Housing for sandwiched Singaporeans, essentially. It was made for those who are affluent enough to get more than an HDB flat, but might struggle with taking on, say, a $1.5 million condo.
An EC is built by private developers just like a condo. It has common facilities like a gym, pool, BBQ pits, etc. However, the difference is that an EC counts as an HDB property for the first 10 years.
That means, for instance, that you cannot sell your EC to a foreigner or company in the first 10 years, as it's an HDB property. The first batch of buyers for an EC are also subject to a five-year Minimum Occupation Period (MOP); you cannot rent out the whole unit or sell it on the open market until the MOP is over.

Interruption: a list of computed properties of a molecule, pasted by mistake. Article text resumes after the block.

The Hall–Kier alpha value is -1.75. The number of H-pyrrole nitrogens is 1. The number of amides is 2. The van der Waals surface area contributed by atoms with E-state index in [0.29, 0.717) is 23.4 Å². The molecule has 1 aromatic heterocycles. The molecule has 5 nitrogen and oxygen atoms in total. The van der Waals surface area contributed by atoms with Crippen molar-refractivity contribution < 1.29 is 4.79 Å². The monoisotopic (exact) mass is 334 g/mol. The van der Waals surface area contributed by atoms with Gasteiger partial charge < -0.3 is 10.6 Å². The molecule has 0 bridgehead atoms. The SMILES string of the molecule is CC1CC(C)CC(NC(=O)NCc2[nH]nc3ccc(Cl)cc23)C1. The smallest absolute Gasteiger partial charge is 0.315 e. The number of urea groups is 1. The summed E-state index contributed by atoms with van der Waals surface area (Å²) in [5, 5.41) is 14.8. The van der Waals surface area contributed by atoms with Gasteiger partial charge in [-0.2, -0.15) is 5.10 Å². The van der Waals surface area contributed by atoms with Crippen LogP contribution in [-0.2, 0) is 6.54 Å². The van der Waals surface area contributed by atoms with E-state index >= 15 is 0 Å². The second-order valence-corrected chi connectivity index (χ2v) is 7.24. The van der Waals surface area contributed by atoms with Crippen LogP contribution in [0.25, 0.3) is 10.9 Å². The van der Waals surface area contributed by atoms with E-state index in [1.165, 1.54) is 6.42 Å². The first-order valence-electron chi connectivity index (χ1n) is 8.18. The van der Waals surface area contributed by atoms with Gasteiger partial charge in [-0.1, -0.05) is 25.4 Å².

(Ps. there's also an income ceiling of $16,000 per month to buy an EC, which of course doesn't exist for a private condo).
After the first 10 years, the EC is fully privatised, and has none of the HDB restrictions.
In addition, you can get a grant to buy an EC, albeit a more limited one compared to flats; it's up to $30,000 (Seedly has covered it before here).
Price wise, ECs across Singapore averaged $937 psf in October 2020. Condos averaged $1,559 psf in that same month. So you are paying quite a bit less.
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